EESA06 - Chapter Eleven

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Department
Environmental Science
Course
EESA06H3
Professor
Nick Eyles
Semester
Winter

Description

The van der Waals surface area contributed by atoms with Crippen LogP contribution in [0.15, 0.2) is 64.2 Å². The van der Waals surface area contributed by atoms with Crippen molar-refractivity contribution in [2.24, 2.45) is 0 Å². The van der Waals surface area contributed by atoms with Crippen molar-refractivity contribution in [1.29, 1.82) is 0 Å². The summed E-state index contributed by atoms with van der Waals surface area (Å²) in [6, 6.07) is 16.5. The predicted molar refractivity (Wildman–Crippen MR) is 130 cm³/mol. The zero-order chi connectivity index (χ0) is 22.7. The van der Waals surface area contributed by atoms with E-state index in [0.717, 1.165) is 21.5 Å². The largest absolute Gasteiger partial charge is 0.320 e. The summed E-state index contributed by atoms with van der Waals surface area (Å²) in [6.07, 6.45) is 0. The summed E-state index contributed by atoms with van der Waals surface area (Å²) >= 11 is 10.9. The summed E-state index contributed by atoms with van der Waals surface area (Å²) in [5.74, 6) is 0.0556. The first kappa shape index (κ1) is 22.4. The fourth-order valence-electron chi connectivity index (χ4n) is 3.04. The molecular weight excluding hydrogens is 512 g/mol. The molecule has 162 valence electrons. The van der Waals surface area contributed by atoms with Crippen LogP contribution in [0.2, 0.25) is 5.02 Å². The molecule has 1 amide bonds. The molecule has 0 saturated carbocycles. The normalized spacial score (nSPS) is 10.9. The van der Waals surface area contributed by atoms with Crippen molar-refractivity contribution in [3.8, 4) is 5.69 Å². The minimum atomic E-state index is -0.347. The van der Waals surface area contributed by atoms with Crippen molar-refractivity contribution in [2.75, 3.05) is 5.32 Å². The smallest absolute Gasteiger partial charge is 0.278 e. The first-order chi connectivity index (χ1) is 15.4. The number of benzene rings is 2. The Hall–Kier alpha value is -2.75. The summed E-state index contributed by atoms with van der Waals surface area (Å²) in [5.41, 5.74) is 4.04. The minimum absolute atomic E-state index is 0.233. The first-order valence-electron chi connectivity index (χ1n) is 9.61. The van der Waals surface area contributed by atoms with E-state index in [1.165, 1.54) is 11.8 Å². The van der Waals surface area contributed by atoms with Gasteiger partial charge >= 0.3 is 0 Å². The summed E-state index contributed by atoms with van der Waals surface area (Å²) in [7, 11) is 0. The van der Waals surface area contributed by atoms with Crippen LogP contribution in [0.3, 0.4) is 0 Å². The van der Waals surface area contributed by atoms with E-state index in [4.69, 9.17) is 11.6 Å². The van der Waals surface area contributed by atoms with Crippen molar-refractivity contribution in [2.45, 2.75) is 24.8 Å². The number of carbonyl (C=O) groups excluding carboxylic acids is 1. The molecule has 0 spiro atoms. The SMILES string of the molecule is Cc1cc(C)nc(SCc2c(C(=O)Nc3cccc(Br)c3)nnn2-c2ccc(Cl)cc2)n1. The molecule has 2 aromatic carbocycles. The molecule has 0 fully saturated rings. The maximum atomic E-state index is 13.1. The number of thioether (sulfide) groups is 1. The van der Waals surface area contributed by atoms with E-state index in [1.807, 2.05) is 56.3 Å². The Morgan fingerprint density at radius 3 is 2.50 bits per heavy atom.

Chapter 11 - Page 1 of 7 Chapter Eleven – Geologic Structures  Structural geology: branch of geology concerned with the shapes, arrangement, and interrelationships of bedrock units and the forces that cause them What causes rocks to bend and break? Stress and strain in the Earth’s lithosphere  Tectonic forces move and deform parts of the lithosphere, especially along plate margins  Deformation may cause change in orientation, location, and shape of a rock body  Stress expressed as the force per unit area at a particular point o Hard to measure stress in rocks that are currently buried  We can observe effects of past stress when rock bodies are exposed after uplift and erosion  Strain is the change In size (volume) or shape, or both, in response to stress  Pushed together or squeezed from opposite directions  compressive stress o Common along convergent plate boundaries and typically results in rocks being deformed by a shortening strain o In figure 11.2A, an elongate piece of dough may shorten by bending, or folding, whereas a ball of dough will flatten by shortening in the direction parallel to the compressive stress and elongating or stretching in the direction perpendicular to it. Rocks that have been shortened or flattened are typically found along convergent plate boundaries where rocks have been pushed or shoved together  Tensional stress  caused by forces pulling away from one another in opposite directions o Results in a stretching or extension of material o Ball of dough will elongate or stretch parallel to the applied stress o If applied rapidly, the dough will first stretch and then break apart o At divergent plate boundaries, the lithosphere is undergoing extension as the plates move away from one another o Because rocks are very weak when pulled apart, fractures and faults are common structures  When stresses are parallel to a plane, shear stress is produced o Holding a deck of cards and moving your hands in opposite directions o Results in a shear strain parallel to the direction of the stresses o Occur along actively moving faults How do rocks behave when stressed?  Rocks behave as elastic, ductile, or brittle materials depending on the amount and rate of stress applied, the type of rock, and the temperature and pressure under which the rock is strained  If a deformed body recovers its original shape after the stress is reduced/removed, the behaviour is elastic o Tensional stress on a rubber band Chapter 11 - Page 2 of 7 o Most rocks behave like this at very low stress (a few kilobars) o Once the stress exceeds the elastic limit, the rock will deform in a permanent way  A rock that behaves in a ductile or plastic manner will bend while under stress and doesn’t return to its original shape after relaxation of the stress o Pizza dough behaves like this unless the strain is rapid o Rocks exposed to elevated pressure and temperature during regional metamorphism also behave in a ductile manner and develop a planar texture, or foliation, due to alignment of minerals o Don’t require much of an increase in stress to continue to strain (flat-ish curve) o Results in permanently deformed rocks (folding or bending)  A rock with brittle behaviour will fracture at stresses higher than its elastic limit, or once the stresses are greater than the strength of the rock o Rocks behave like this near the earth’s surface where temps/pressures are low o Rocks here favour breaking rather than bending o Faults and joints form due to the brittle behaviour of the crust  Sedimentary rock at the earth’s surface is brittle and will fracture if hit. If it’s bent then it means that either stress increased very slowly or the rock was deformed under considerable confining pressure (buried under rock) and higher temperatures How do we measure and record geologic structures? Geologic Maps and Field Methods  A geologic map, which uses standardized symbols and patterns to represent rock types and geologic structures, is typically produced from the field map for a given area o Plots type and distribution of rock units, the occurrence of structural features, ore deposits, etc. o Sometimes surficial features, such as deposits by former glaciers, are included, but these may be shown separately on a different type of geologic map Strike and Dip  When originally horizontal rocks are found tilted, it indicates that tilting must have occurred after deposition and lithification  Strike is the compass direction of a line formed by the intersection of an inclined plane with a horizontal plane  Angle of dip – measured downward from the horizontal plane to the bedding plane (an inclined plane); perpendicular to the bedding and horizontal planes  Direction of dip – compass direction in which angle of dip is measured; direction in which a ball would roll down the surface  Dip angle is always measured perpendicular to the strike line  Beds can dip away from the strike line in one of two directions – important to specify the direction  Right hand rule – used to record azimuthal strikes and dips Chapter 11 - Page 3 of 7 o States that strike is recorded in the direction such that the dip is down to the right o Necessary for input into computer mapping programs  Brunton pocked transit contains a compass, a level, and a device for measuring angles of inclination; used for measuring strike and dip Geologic Cross-Sections  Represents a vertical slice through a portion of earth  Constructed from maps by projecting the dip of rock units into the subsurface and is useful in helping visualize geology in 3D Remote Predictive Mapping and 3D Modelling of Geologic Structures on Baffin Island  Investigating art of the Canadian Shield  Hyperspectral satellite images allow discrimination of potentially economically valuable rock types WHAT DO FOLDED ROCKS TELL US?  Folds – bends or wavelike features in layered rock  Often seen in roadcuts or other exposures  When the arches/troughs of folds are concealed (or exist on a grand scale), we can determine the presence of folds by noticing repeated reversal in the direction of dip taken on outcrops in the field or shown on a map  Rock behaved in a ductile manner; yet, rock exposed in outcrops is generally brittle and shatters when hit o Rock isn’t metamorphosed  Folding took place when it was buried at a moderate depth with high temp and pressure  Could also have taken place near the surface under very low strain Geometry of Folds  Folds are usually associated with compressive stresses along convergent boundaries, but are also commonly formed where rock has been sheared along a fault  Folds are wave-like forms; two basic fold geometries o Anti clines  Upward arching fold  Usually the rock layers dip away from the hinge line (axis) of the fold o Synclines  Downward arching fold (trough like)  Layered rock dips toward the syncline’s hinge line  In figure 11.11, two anticlines are separated by a syncline. Each anticline and adjacent syncline share a limb  Each plane is an axial plane containing all of th